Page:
• Thanks for the fix, Remy. @bipll I didn't want to open up another can of worms explaining the whys and hows of something tangential. I felt like I already had too much going on, so I just left a comment with a key term an asker could look up if they were interested. – user4581301 Apr 11 at 20:43
  • And on second thought, you're right @bipll . The explanation can go either way, so it's probably better that I use const and recommend they look up why on their own. – user4581301 Apr 11 at 20:49

Your add() looks fine, but your deal() is all wrong. It should look more like this instead:

card collection::deal()
{
    if (!start) throw std::runtime_error("deck is empty!");
    card *temp = start;
    start = temp->next;
    card theCard = *temp;
    c.next = nullptr;
    delete temp;
    return theCard;
}

You can simplify the code a bit by using some more creative coding, eg:

class card
{
public:
    int number;
    int suit;
    card * next;

    static int uniquenumber;

    card();
    card(const card &src, card *n = nullptr);
    card& operator=(const card &rhs);

    void showcard();
};

#include <memory>

card::card()
    : number(0), suit(0), next(nullptr)
{
}

card::card(const card &src, card *n)
    : number(src.number), suit(src.suit), next(n)
{
}

card& card::operator=(const card &rhs)
{
    if (&rhs != this)
    {
        number = rhs.number;
        suit = rhs.suit;
        // don't copy 'next'!
        next = nullptr;
    }
    return *this;
}

void collection::add(const card &a)
{
    start = new card(a, start);
}

card collection::deal()
{
    if (!start) throw std::runtime_error("deck is empty!");
    std::unique_ptr<card> temp(start);
    start = start->next;
    return *temp;
}

But, that being said, from a design perspective, card really should not have a next member at all. You should separate card from the implementation of the linked list (which would, in turn, allow you to change the implementation of the list at a later time without having to change card to match). You want a list that contains card objects, not a list that is card objects.

You should use std::list for that separation, eg:

#include <list>

class card
{
public:
    int number;
    int suit;

    static int uniquenumber;

    card();
    void showcard();
};

class collection
{
private:
    std::list<card> cards;

public:
    void add(const card &a);
    card deal();
};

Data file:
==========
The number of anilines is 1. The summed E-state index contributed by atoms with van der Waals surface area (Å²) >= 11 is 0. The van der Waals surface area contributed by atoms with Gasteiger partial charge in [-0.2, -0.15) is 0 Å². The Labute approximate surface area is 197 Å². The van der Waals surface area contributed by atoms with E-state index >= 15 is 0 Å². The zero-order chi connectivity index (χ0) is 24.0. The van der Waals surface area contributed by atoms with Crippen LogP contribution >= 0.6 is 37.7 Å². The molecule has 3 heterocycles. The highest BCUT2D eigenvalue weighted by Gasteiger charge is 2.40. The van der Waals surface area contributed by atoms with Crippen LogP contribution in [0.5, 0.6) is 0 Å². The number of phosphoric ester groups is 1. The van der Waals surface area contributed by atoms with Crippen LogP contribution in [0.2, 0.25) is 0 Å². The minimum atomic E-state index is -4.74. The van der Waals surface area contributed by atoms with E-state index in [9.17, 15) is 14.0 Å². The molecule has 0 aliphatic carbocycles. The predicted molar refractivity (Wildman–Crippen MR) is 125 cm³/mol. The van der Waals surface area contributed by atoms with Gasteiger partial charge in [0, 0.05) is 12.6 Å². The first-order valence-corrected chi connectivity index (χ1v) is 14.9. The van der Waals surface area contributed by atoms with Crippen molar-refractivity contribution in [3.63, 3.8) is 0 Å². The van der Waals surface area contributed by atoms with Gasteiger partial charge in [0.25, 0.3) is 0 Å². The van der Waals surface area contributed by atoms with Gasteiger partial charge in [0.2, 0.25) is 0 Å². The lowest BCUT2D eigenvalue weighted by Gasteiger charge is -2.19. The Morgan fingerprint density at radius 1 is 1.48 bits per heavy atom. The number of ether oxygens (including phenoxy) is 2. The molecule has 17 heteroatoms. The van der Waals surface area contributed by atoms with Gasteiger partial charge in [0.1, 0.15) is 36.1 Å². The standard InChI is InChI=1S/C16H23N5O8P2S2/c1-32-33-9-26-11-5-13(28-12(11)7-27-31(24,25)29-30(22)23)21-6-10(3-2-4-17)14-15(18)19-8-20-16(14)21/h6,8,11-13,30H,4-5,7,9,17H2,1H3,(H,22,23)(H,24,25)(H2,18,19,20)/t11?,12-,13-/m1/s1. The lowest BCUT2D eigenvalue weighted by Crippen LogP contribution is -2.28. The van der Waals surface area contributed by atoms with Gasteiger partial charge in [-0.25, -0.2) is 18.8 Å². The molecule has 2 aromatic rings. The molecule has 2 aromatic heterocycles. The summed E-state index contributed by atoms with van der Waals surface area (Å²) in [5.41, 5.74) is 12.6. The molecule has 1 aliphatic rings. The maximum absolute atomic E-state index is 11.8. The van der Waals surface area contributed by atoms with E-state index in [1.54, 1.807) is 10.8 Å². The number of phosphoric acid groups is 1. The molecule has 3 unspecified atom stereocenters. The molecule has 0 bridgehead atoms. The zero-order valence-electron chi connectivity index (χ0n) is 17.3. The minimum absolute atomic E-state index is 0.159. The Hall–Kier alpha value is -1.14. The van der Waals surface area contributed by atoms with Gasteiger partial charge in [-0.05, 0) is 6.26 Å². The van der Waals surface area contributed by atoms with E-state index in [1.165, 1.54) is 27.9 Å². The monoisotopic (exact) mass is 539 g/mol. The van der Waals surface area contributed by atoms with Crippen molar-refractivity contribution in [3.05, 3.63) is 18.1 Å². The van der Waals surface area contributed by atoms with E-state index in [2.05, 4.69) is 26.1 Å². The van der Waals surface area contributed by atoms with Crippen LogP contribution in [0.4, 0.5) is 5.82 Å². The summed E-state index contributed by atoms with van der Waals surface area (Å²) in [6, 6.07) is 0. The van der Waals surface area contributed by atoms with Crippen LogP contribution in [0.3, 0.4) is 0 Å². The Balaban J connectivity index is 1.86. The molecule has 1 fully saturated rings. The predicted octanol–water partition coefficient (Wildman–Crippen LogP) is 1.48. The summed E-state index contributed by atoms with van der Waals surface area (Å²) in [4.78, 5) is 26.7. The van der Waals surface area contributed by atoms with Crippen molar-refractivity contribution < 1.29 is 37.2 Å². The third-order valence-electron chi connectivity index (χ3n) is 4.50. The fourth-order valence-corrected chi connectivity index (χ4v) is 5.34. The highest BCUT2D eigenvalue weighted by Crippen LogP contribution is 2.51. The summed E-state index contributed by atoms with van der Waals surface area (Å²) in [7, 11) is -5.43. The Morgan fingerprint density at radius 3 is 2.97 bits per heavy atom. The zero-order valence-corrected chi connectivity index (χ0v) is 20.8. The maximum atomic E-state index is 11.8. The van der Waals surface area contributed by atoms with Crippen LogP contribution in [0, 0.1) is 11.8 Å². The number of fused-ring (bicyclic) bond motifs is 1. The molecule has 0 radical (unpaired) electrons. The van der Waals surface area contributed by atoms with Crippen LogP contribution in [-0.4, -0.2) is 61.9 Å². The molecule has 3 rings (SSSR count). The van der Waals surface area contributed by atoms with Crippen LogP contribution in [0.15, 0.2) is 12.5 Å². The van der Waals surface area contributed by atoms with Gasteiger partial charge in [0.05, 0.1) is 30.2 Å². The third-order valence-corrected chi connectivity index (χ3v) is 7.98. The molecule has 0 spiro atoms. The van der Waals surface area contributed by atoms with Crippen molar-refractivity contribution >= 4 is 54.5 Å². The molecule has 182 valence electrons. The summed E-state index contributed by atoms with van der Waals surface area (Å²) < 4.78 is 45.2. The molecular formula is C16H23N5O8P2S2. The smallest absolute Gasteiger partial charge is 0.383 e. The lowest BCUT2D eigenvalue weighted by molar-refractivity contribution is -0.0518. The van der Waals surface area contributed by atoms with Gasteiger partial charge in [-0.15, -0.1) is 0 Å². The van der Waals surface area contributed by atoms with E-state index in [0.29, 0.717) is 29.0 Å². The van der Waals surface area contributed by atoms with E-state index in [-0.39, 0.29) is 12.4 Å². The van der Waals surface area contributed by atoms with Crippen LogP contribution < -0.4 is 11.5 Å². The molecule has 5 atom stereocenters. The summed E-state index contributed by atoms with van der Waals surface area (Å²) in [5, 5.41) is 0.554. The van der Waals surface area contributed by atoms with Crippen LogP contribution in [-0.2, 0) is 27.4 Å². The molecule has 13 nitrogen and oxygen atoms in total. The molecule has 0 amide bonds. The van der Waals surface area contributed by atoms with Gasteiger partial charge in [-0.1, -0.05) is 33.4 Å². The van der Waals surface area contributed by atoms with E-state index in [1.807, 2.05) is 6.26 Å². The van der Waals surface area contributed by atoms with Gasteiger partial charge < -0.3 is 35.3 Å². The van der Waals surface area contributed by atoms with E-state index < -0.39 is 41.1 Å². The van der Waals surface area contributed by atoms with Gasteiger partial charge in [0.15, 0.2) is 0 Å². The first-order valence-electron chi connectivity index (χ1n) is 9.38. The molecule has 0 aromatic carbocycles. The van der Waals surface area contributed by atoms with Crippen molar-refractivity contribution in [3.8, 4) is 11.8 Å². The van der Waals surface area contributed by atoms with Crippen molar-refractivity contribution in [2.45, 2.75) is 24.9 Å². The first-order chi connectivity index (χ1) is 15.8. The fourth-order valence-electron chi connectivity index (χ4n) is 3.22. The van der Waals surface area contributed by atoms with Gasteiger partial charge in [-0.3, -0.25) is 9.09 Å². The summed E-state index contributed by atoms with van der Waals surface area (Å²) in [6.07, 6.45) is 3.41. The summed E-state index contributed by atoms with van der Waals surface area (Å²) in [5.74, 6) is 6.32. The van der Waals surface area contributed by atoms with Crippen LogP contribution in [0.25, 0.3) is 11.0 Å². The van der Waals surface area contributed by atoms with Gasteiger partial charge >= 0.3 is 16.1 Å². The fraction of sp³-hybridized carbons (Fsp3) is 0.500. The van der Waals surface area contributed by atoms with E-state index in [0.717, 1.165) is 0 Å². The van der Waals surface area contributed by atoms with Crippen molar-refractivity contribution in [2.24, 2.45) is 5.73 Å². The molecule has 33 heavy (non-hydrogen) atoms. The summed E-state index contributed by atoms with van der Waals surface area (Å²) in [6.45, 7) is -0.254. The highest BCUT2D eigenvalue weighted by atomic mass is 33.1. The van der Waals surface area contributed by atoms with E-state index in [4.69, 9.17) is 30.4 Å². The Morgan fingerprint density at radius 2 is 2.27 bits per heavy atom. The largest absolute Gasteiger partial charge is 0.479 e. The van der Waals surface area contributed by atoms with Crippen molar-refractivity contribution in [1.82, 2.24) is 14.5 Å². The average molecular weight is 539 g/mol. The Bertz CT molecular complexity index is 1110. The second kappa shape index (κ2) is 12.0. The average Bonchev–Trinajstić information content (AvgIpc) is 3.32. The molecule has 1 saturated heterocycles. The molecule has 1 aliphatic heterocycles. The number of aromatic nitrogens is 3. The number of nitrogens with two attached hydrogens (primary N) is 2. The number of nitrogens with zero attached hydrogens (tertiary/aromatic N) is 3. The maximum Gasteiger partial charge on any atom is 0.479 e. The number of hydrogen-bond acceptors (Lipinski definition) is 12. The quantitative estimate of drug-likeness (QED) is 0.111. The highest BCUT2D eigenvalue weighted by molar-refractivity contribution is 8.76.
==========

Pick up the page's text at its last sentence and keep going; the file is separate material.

void collection::add(const card &a)
{
    cards.push_front(a);
}

card collection::deal()
{
    if (cards.empty()) throw std::runtime_error("deck is empty!");
    card theCard = cards.front();
    cards.pop_front();
    return theCard;
}

But, if you can't use std::list, then you can use something more like this:

class card
{
public:
    int number;
    int suit;

    static int uniquenumber;

    card();
    void showcard();
};

class collection
{
private:
    struct collectionItem
    {
        card theCard;
        collectionItem *next;

        collectionItem(const card &a, collectionItem *n);
    };

    collectionItem *start;

public:
    collection();
    ~collection();

    void add(const card &a);
    card deal();
};

#include <memory>

collection::collection()
    : start(nullptr)
{
}

collection::collectionItem::collectionItem(const card &a, collectionItem *n)
    : theCard(a), next(n)
{
}

collection::~collection()
{
    collectionItem *item = start;
    while (item)
        item = std::unique_ptr<collectionItem>(item)->next;
}

void collection::add(const card &a)
{
    start = new collectionItem(a, start);
}

card collection::deal()
{
    if (!start) throw std::runtime_error("deck is empty!");
    std::unique_ptr<collectionItem> temp(start);
    start = temp->next;
    return temp->theCard;
}

If you have the pointer variable, you can get the actual value referenced by the pointer dereferencing the pointer.

try return *start;

  • This won't satisfy the requirements given: "remove a card from the front of the linked_list, and return the card". If you just return the dereferenced pointer, you aren't removing the card from the list. If you remove the card from the list, you still have to destroy it, so you can't dereference it and destroy it at the same time. You would have to make a copy of the card, destroy the card in the list, and then return the copy. – Remy Lebeau Apr 11 at 19:42